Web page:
Dual boot installation with windows 7

Hello friends…
I am very much excited to try out openSUSE 11.3… But i am very much afraid of losing my data in windows partitions without knowing the exact procedure to install it…

here are my existing partition list… Please have a look at it and suggest me…

c : 40 GB
d: 120 GB
e: 140 GB
f: 140 GB

and i have some free space of 28 GB… It is unallocated… I want to install openSUSE into this free space…

Now please tell me whether i can proceed with the default disk configurations given at the install time or do i have to modify and adjust the partitions or do i have to create partitions for the available free space…

I am very much afraid of losing my data… please suggest me friends…


First thing : do a backup of you’re important data. It is important.

Second, 28Gb is not a lot of space to install openSUSE. I would recommend at least 3 partitions to install openSUSE :

  1. Root partition (/) with a minimum of 15 to 20 Gb
  2. a home partition (/home) where all you’re settings and documents will be saved (as My Documents in win). Here you’ll need something like 10Gb to whatever you want.
  3. a swap partition of min. 2Gb

So, a minimum of 40Gb would be great in my opinion.

Some reading for installation : http://en.opensuse.org/SDB:Installation

oh my god… This is the only linux forums i found to get replies within minutes… Thanks a lot for quick replies…

I am ready to give room for opneSUSE but my question is…

will openSUSE installer select the free space as the default location for installation or will it choose some thing else???

also please mention if the default location selected is free space,do i have to mention the required swap,home and root partitions manually or they are automatically selected…

openSUSE will select automatically for you if you wish, but you can do it manually too.

Check this step in the link I gave you : Setting up your disk

If you want to do it manually, you have to edit partitions.

In many cases, the suggestion of the installer is okay, but you’ll have to check if it’s okay for you.

sure…thank you very much…:slight_smile:

one more doubt…
how can i identify whether the suggested partitioning is done for the free space?

The info about your partitions is not sufficient to give conclusive advice.
My guess is you will not be able to proceed.
Please download this and burn it to a cd

Boot from it and open the Roxterm
and post result of

fdisk -l

why dont openSUSE select my free space of 28 gb and install in it…

I think if i post an image of my disk layout from windows 7 will make you to understand better…

i have installed fedora currently…
i will post the screenshot when i have uninstalled fedora and make roomfor openSUSE…

28 GB is not too much but enough to start with. It doesn’t mean that 40GB or more would not be better.

Example: openSUSE with Kde + Gnome + Xfce - in a single partition on iMac, including swap (swap file)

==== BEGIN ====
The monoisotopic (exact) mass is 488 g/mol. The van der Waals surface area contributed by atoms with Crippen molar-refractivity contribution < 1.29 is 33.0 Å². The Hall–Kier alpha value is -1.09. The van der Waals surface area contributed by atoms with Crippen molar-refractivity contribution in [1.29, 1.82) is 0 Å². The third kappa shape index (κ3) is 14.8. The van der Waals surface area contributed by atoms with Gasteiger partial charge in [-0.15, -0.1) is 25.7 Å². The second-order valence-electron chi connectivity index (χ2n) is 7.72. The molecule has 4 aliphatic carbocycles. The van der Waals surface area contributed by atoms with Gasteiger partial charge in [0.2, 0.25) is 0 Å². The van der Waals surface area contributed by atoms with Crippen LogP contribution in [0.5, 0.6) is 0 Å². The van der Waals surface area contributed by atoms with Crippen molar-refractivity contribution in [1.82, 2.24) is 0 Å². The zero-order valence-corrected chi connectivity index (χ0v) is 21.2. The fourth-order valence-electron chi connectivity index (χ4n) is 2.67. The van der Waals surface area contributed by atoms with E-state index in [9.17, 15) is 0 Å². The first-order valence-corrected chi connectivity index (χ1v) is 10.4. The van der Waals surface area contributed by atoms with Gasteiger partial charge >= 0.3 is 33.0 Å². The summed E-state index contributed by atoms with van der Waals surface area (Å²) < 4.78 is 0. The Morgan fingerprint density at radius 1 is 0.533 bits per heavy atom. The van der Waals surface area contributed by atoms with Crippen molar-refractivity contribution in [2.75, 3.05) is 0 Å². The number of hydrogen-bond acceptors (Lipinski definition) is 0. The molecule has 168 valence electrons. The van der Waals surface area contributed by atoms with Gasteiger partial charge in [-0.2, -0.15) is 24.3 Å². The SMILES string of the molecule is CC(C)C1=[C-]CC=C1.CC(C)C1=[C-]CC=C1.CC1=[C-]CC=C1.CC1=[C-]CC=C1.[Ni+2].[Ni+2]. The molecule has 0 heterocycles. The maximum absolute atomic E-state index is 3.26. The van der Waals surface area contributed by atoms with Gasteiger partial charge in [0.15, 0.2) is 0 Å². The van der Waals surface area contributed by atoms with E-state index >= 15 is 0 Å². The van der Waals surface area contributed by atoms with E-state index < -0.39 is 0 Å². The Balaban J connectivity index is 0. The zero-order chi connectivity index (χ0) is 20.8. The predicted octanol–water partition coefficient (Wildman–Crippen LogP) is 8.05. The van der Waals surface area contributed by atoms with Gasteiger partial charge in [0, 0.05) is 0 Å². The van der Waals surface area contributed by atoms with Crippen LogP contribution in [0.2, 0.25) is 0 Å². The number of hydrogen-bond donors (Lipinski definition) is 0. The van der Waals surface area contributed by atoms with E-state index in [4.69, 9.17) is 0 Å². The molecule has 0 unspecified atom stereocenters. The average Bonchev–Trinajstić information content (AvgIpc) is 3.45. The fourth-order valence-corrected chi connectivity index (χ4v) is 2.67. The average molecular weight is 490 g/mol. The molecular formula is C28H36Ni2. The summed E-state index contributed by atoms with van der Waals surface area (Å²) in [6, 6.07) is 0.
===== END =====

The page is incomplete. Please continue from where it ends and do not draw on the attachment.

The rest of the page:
# df -hl
Filesystem            Size  Used Avail Use% Mounted on
/dev/sda3              64G   26G   35G  43% /
devtmpfs              994M  408K  993M   1% /dev
tmpfs                 995M  1.7M  994M   1% /dev/shm
# du /srv/vbox -hs
14G     /srv/vbox

14 GB is a virtual machine, so it doesn’t count.
26 - 14 = 12GB used by Linux on that machine.

During openSUSE setup in the partitioner, select the last of the 3 options “Create partition setup” (for experts), create 3 partitions in the free space : 2 GB for Swap, 20 GB for / and the rest for /home (you don’t have more space). If you have already a swap partition for Fedora, you can use it. So you don’t need to create another one. If you have a /home partition for Fedora, you can use it too. Just think about using different login names under Fedora and openSUSE. In this case you would just have to create a single partition for openSUSE root in your 28GB. It will be enough.

Note you appear to have 4 partitions. You can have only 4 primary partitions. One of these may be a an extended partition which then can have additional logical partitions. But if all the partitions you listed are primary or the even if there is an extended, if the space is out side of the 4 primaries/extended you simply can not use it. Windows never give a proper view of the partitioning. You need to post fdisk -l from some Linux so we can see what you actually have to work with.

For sure windows doesn’t give the proper view of partitions.

But if you have Fedora already installed, like please_try_again noted, use the same partitions to install openSUSE. It’ll be easier like that.

If you can, post you’re fdisk -l command from fedora.

i have deleted fedora friends and currently this is my disk layout…


I want to know will this free space be used during installation…:expressionless:

Use parted magic to create 2 logical partitions in that free space

1 swap of 2GB
2 All the rest as ext4 (23GB or thereabouts)

Using Parted Magic an Introduction

Once you have the partitions
Just point the openSUSE installer to use them.

ok … Thank you very much…:slight_smile:

Also just because Windows says it is free it may not be because if you have Fedora installed where is it?? I’d guess that it is in that 27 gig free space that Windows reports.

Windows does not show anything but Windows stuff. Please be sure to look at the space with a Linux distro of some kind before you jump into the deep end. During the install be sure that the partition scheme is correct before you commit to it.

Windows would show at least ‘something’, not just free space … unless they recently found a new trick to neutralize other OS. My guess is that you removed that partition as you intended to replace Fedora with openSUSE. It wasn’t necessary. … or maybe YaST did (?) if you used any but the last option in the partitioner.

Go get a liveUSB or liveCD of Gparted, boot on it and check carrefully what is your partitions scheme.

Absolutely correct